It’s easy to buy seedlings, and there are many good reasons why you may wish to start your own plants. By starting your own seeds, you have a much greater selection of flowers, vegetables and herbs to choose from. For example, old favorites like hollyhocks and less common varieties of herbs and perennials as well as heirloom vegetables might not be available as plants, or stocks may be limited. Plants with fine seeds should also be started indoors because they can easily wash away in the rain and they may have a difficult time competing with weeds. Starting your own seeds can also help you extend the growing season so you can enjoy a longer, more productive harvest. So why not get started today?
Containers for Starting Seeds
Traditionally, seeds are started in flats or peat pots. There are various sizes of plastic trays, peat pots and the popular Jiffy-7, a flat, peat-moss wafer, available. When moistened, the Jiffy-7 expands to form a small, self-contained pot of soil into which a seed is sown directly. This is an excellent choice when sowing seed of plants that do not like their roots disturbed during transplanting. You might also use folded newspaper to start your seeds. If you reuse containers, wash them with absolution of 9 parts water to 1 part bleach to prevent transfer of diseases to your seedlings.
It is best to use a light, soilless, seed-starting mix when starting seeds. These mixes are sterile, meaning young seeds do not have any weed seeds to compete with, and there are no harmful bacteria, insects or other pests in the soil right away. Good seed mixes also contain adequate nutrients to carry seedlings through until transplanting. Do not use garden soil, as seeds will not germinate well in the heavy soil, and a fungus disease called damping off is common.
Temperatures for Seeds
Most seeds, like tomatoes or peppers, require warm soil in order to germinate. You can heat the soil of the seedling flats with a heat mat. Seed trays can also be placed on top the refrigerator or hot water heater. Do not put seed-starting trays on a windowsill; nighttime temperatures are too cool to allow for good germination. Seeds need consistent warm temperatures of 75 degrees or warmer for optimum germination. Once seeds have germinated, remove the heat source to prevent plants from growing too quickly and becoming “leggy.”
Seeds need to be kept constantly moist (not soggy) in order to germinate.
Be sure to label your containers with plastic or wood plant stakes and write the plant name and the date sowed. Set trays in a warm spot and check daily to keep evenly moist.
Seeds should be sown 2-10 weeks before the last spring frost date. Your seed packet will provide this information as sowing dates can vary for different plant varieties or even cultivars of the same plants. Fill your containers almost to the top with moist growing mix. Tamp it down gently and smooth it out. Gently press the seeds into the mix, covering the seed at a depth of more than 2 times the size of the seed. Cover the container loosely with plastic wrap or a clear dome, which will help preserve moisture and warmth. As soon as any seeds in the tray begin to germinate, remove the plastic wrap and begin watering. Continue to keep soil throughly moist until most seeds in the tray have germinated.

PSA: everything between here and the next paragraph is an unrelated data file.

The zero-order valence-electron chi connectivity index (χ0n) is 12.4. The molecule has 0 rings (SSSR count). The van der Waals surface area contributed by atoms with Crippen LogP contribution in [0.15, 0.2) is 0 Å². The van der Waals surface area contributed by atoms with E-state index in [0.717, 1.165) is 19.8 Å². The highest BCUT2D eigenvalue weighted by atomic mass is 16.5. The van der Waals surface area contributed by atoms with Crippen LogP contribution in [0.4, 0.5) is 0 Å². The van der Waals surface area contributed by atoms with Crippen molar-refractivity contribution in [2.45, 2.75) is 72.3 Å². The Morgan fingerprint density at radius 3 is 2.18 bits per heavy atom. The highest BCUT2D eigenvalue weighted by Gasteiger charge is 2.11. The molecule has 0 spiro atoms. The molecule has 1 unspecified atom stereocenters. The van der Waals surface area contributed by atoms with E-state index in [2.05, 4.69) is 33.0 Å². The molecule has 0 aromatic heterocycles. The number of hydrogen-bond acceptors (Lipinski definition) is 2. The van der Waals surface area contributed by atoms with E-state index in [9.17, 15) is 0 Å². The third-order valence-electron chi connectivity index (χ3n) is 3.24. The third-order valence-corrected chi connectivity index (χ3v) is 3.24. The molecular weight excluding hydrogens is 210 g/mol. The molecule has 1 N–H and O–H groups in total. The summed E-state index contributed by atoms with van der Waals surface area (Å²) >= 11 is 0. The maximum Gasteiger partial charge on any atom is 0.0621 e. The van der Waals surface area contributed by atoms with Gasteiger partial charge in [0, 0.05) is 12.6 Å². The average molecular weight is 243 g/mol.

Once seedlings have grown a half-inch or so, you should water less frequently, but begin fertilizing. Let the soil dry slightly between watering, which will help the seedlings develop a strong root system. Since many good seed-starting mixes do not contain adequate nutrients to carry seedlings through until transplanting, it is important to use a diluted (1/3 strength) organic fertilizer, like Neptune’s Harvest, when watering. Begin fertilizing two weeks after seeds have sprouted.
Seedlings will also need light and the best method is to use the traditional fluorescent fixtures or the new energy-saving LEDs. Suspend lights just an inch or two away from the plants. Lights must be on at least 14-16 hours a day, but off at night since seedlings also need a chance to rest. As your seedlings grow, raise the lights accordingly so they do not bump into the lighting fixture. If your seedlings do not get enough light, they will become weak and spindly. Gently rubbing your seedlings a few times a day with clean hands or a wooden dowel will also help strengthen stems. Thin seedlings if they become overcrowded, choosing the healthiest, strongest seedlings to save, and cutting the ones you are thinning with scissors. Pulling roots to thin can damage the roots of the remaining seedlings.
Hardening Off and Planting Out
When the weather is warm, move your seed trays outside gradually over a 5-7 day period. Start by putting them out just for a few hours during the late morning to mid-afternoon, and then gradually increase until they are left out all day and night. Keep them in a lightly shaded, protected spot during the day to prevent sunburn. After a week or two of this transition, gently transplant seedlings into the garden. Try not to handle the root ball too much, as they are quite fragile. Water thoroughly after transplanting and again every day for about a week. Newly set out plants will look sparse at first, but they will grow and fill in quickly, leading to bumper crops and a lush, delicious harvest!
Come by our Garden Center to check out all of our seed-starting supplies. Learn more helpful information. And lastly, don’t miss our upcoming Garden School Series class on Saturday, April 27, on seed starting warm weather crops.